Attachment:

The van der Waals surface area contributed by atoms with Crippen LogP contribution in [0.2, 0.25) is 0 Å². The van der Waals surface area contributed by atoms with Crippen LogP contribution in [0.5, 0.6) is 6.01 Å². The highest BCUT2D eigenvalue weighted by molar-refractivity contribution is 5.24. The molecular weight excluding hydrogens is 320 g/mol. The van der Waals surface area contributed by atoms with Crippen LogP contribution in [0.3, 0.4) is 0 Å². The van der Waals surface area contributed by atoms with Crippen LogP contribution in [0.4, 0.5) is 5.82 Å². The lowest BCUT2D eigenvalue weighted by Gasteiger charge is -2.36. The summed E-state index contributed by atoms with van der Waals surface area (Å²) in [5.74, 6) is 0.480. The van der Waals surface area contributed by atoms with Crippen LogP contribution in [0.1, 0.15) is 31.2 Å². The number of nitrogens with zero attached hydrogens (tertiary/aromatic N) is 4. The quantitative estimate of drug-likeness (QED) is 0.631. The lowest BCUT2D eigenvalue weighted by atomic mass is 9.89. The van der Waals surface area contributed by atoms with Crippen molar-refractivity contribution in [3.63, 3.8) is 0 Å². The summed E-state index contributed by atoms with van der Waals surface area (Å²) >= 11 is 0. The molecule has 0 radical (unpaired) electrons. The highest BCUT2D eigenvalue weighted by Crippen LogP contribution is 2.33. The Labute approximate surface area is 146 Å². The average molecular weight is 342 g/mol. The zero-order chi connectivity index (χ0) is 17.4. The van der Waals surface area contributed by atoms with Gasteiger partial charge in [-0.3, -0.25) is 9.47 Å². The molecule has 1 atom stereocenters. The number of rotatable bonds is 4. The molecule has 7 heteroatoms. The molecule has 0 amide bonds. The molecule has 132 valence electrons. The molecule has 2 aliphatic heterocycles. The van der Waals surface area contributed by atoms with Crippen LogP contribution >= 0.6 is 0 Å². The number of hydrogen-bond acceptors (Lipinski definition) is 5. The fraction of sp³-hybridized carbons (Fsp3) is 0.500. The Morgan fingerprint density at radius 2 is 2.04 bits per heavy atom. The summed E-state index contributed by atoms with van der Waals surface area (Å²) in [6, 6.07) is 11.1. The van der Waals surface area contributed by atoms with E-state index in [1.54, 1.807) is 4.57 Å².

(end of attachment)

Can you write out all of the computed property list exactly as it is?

The van der Waals surface area contributed by atoms with Crippen LogP contribution in [0.2, 0.25) is 0 Å². The van der Waals surface area contributed by atoms with Crippen LogP contribution in [0.5, 0.6) is 6.01 Å². The highest BCUT2D eigenvalue weighted by molar-refractivity contribution is 5.24. The molecular weight excluding hydrogens is 320 g/mol. The van der Waals surface area contributed by atoms with Crippen LogP contribution in [0.3, 0.4) is 0 Å². The van der Waals surface area contributed by atoms with Crippen LogP contribution in [0.4, 0.5) is 5.82 Å². The lowest BCUT2D eigenvalue weighted by Gasteiger charge is -2.36. The summed E-state index contributed by atoms with van der Waals surface area (Å²) in [5.74, 6) is 0.480. The van der Waals surface area contributed by atoms with Crippen LogP contribution in [0.1, 0.15) is 31.2 Å². The number of nitrogens with zero attached hydrogens (tertiary/aromatic N) is 4. The quantitative estimate of drug-likeness (QED) is 0.631. The lowest BCUT2D eigenvalue weighted by atomic mass is 9.89. The van der Waals surface area contributed by atoms with Crippen molar-refractivity contribution in [3.63, 3.8) is 0 Å². The summed E-state index contributed by atoms with van der Waals surface area (Å²) >= 11 is 0. The molecule has 0 radical (unpaired) electrons. The highest BCUT2D eigenvalue weighted by Crippen LogP contribution is 2.33. The Labute approximate surface area is 146 Å². The average molecular weight is 342 g/mol. The zero-order chi connectivity index (χ0) is 17.4. The van der Waals surface area contributed by atoms with Gasteiger partial charge in [-0.3, -0.25) is 9.47 Å². The molecule has 1 atom stereocenters. The number of rotatable bonds is 4. The molecule has 7 heteroatoms. The molecule has 0 amide bonds. The molecule has 132 valence electrons. The molecule has 2 aliphatic heterocycles. The van der Waals surface area contributed by atoms with Crippen LogP contribution >= 0.6 is 0 Å². The number of hydrogen-bond acceptors (Lipinski definition) is 5. The fraction of sp³-hybridized carbons (Fsp3) is 0.500. The Morgan fingerprint density at radius 2 is 2.04 bits per heavy atom. The summed E-state index contributed by atoms with van der Waals surface area (Å²) in [6, 6.07) is 11.1. The van der Waals surface area contributed by atoms with E-state index in [1.54, 1.807) is 4.57 Å².